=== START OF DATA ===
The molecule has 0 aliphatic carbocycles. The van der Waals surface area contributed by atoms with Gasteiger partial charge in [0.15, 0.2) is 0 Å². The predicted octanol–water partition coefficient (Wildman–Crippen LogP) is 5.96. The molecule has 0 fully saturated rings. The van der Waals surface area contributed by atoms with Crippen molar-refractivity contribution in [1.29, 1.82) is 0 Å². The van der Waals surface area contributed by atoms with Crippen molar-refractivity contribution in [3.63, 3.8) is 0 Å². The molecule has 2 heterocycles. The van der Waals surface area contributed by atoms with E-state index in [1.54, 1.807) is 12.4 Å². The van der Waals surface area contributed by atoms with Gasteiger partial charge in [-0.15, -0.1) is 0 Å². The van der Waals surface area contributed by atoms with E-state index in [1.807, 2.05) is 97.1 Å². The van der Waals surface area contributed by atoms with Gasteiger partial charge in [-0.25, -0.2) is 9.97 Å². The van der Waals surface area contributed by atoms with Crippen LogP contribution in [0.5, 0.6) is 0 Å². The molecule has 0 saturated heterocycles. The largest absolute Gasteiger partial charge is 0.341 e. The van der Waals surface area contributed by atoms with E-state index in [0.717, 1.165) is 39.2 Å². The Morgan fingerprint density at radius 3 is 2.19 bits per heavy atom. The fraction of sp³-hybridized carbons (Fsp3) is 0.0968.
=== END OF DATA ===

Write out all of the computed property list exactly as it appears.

The molecule has 0 aliphatic carbocycles. The van der Waals surface area contributed by atoms with Gasteiger partial charge in [0.15, 0.2) is 0 Å². The predicted octanol–water partition coefficient (Wildman–Crippen LogP) is 5.96. The molecule has 0 fully saturated rings. The van der Waals surface area contributed by atoms with Crippen molar-refractivity contribution in [1.29, 1.82) is 0 Å². The van der Waals surface area contributed by atoms with Crippen molar-refractivity contribution in [3.63, 3.8) is 0 Å². The molecule has 2 heterocycles. The van der Waals surface area contributed by atoms with E-state index in [1.54, 1.807) is 12.4 Å². The van der Waals surface area contributed by atoms with Gasteiger partial charge in [-0.15, -0.1) is 0 Å². The van der Waals surface area contributed by atoms with E-state index in [1.807, 2.05) is 97.1 Å². The van der Waals surface area contributed by atoms with Gasteiger partial charge in [-0.25, -0.2) is 9.97 Å². The van der Waals surface area contributed by atoms with Crippen LogP contribution in [0.5, 0.6) is 0 Å². The molecule has 0 saturated heterocycles. The largest absolute Gasteiger partial charge is 0.341 e. The van der Waals surface area contributed by atoms with E-state index in [0.717, 1.165) is 39.2 Å². The Morgan fingerprint density at radius 3 is 2.19 bits per heavy atom. The fraction of sp³-hybridized carbons (Fsp3) is 0.0968.